Virtual Museum of Canada
Jardin botanique de Montral 
Centre for Forest Research

The trees in my neighbourhood

Module 1 - I identify the trees around me


Download the module 1 [PDF 2.16 MB]


Summary of Module 1

Students learn to use a tree identification key through several activities that can be carried out in the schoolyard or in the classroom. After covering the basic concepts of taxonomy and binomial nomenclature through a set of observations, a series of questions and a discussion session, students understand the need to classify trees according to genus and species. A game helps them realize the importance of morphological criteria for identifying trees correctly. Ultimately, they are able to fully understand the use of an identification key through its application in the schoolyard.

Cross-curricular competencies

  • CCC1 - Use information
  • CCC5 – Adopt effective work methods
  • CCC9 - Communicate appropriately

Subject area competencies

  • SAC1 - Seek answers or solutions to scientific or technological problems: define a problem, choose an investigation or design scenario, carry out the procedure, conduct an experiment, analyze the results or solution
  • SAC2 - Make the most of knowledge of science and technology: understand how technical objects work, understand natural phenomena
  • SAC3 - Communicate in the languages used in science and technology: participate in exchanging scientific and technological information, divulge scientific or technological knowledge or results, interpret and produce scientific and technological messages

Objectives

  • Know how to use an identification key
  • Know how to identify the genus of trees near the school

Contents

  • Diversity of life: taxonomy
  • Life-sustaining processes: characteristics of a living being

Classroom organization

  • In teams of 4 or 5, as a group or individually
  • Duration: three class periods of 45, 15 and 45 minutes and one period of 60 minutes outdoors

Sequence of activities for Module 1

  • Activity 1: Naming trees – 45 minutes − in class
    Each student tries to name three trees, based on illustrations. The group discusses their answers. Students understand the necessity of having a common vocabulary to classify living beings. They discover binomial nomenclature, taxonomy, genus and species.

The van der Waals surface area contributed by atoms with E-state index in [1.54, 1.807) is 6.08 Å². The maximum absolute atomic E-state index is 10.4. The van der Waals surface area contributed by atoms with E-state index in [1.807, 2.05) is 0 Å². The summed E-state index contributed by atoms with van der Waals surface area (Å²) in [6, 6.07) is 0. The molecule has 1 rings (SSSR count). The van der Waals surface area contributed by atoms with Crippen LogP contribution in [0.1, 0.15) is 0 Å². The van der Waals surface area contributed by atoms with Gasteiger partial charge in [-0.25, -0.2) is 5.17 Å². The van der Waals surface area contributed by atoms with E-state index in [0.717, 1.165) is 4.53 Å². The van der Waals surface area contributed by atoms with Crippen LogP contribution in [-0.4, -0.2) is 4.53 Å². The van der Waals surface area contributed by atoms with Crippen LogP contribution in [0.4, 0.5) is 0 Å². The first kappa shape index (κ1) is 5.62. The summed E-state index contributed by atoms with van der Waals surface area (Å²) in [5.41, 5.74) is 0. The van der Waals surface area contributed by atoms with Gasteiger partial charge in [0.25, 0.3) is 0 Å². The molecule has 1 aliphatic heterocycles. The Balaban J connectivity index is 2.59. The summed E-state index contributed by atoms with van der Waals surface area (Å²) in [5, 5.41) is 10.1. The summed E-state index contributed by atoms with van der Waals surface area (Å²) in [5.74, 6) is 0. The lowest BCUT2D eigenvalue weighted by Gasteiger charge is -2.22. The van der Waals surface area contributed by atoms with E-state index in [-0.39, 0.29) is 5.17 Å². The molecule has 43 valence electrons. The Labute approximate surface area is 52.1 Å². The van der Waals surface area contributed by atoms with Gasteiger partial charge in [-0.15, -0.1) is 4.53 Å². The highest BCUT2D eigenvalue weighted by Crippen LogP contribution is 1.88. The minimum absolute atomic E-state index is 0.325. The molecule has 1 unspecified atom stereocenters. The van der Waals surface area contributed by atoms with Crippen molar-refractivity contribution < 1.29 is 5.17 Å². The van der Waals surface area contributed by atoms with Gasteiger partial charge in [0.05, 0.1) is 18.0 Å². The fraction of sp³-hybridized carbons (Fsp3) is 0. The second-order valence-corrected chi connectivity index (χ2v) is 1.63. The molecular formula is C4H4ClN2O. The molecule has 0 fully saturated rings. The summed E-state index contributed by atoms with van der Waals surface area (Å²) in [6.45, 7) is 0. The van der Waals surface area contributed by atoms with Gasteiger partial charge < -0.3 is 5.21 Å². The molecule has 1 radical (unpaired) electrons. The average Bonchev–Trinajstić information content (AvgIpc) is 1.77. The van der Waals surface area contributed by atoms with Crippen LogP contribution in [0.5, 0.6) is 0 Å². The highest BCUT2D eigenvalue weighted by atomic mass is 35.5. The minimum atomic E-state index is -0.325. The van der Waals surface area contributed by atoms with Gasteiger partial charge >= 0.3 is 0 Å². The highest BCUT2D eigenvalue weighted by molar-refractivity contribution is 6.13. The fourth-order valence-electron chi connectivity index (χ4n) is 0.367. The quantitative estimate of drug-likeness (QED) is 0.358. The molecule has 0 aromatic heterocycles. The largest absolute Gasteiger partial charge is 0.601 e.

• Activity 2: The mystery student – 15 minutes − in class
    A game in which a student's name is chosen at random. The group must guess who it is, by asking the teacher questions. In this way, the students come to understand the characteristics of the strategy involved in using an identification key.
     
  • Activity 3: A key for identifying – 45 minutes − in class
    The teacher introduces concepts of plant morphology that are useful in identifying trees. Students practice using the identification key. They find the genus of three trees. They fill out an experiment worksheet to consolidate what they have learned.
     
  • Activity 4: Let's explore our surroundings – about 60 minutes − outdoors
    In the schoolyard or nearby, students identify the genus of trees using the identification key.Top
     

Activity 1 - Naming trees

Teacher Activity

Summary
Each student tries to name three trees, based on illustrations. The group discusses their answers. Students understand the necessity of having a common vocabulary to classify living beings. They discover binomial nomenclature, taxonomy, genus and species, and fill out the experiment 1 worksheet to consolidate what they have learned.

Classroom organization
45 minutes in class − individually and as a group

Material required

Worksheet title Contents Quantity/User
Concepts Describe and classify a living being 1 teacher
Answer key 1 Answers to Experiment 1 worksheet 1 teacher
Experiment 1 Nomenclature questionnaire 1 per student
Visual aid Illustrations of a maple, elm, spruce 1 teacher and one per student



Step-by-step procedures

  • Announce to the class that they will learn to identify trees.
  • Distribute the visual aid worksheet with the three tree illustrations.
     
  • Ask the students:
    == What name would you give to each of these three trees?
     
  • Ask the students to write their answers on a piece of paper.
     
  • Sort through the answers and write them on the board.
    Possible answers for tree n°1: "tree", "maple", etc.
     
  • Start a discussion on the different answers and ask for explanations:
      == Why do you say that?
      == What clues support your statement?
    Explain that there are different ways to name trees, and that some are less precise than others.
    We must be able to agree on vocabulary in order to know precisely which tree we are talking about.
    Introduce Linnaeus' binomial nomenclature and the definitions of genus and species (concept 1 worksheet).
     
  • Explain that in binomial nomenclature, we name each living being according to the name of the genus and the species to which it belongs. This is somewhat like identifying a person by first name and last name. Define taxonomy and taxon (concept 1 worksheet).
     
  • Answer questions 1 to 5 on the experiment 1 worksheet.
     
  • Announce and write the three tree names on the board without revealing which name corresponds to which illustration.
     
  • Ask the students::
      == How would you go about naming each of the three trees correctly?
    Possible answer: use a list of the specific characteristics of each tree.
     
  • Answer question 6 on the experiment 1 worksheet.
     
  • State that naturalists have found an efficient way to distinguish trees: an identification key. Explain that using an identification key is a little like a guessing game with several steps.
     
  • Suggest to students that they can learn how this works by playing a game (activity 2).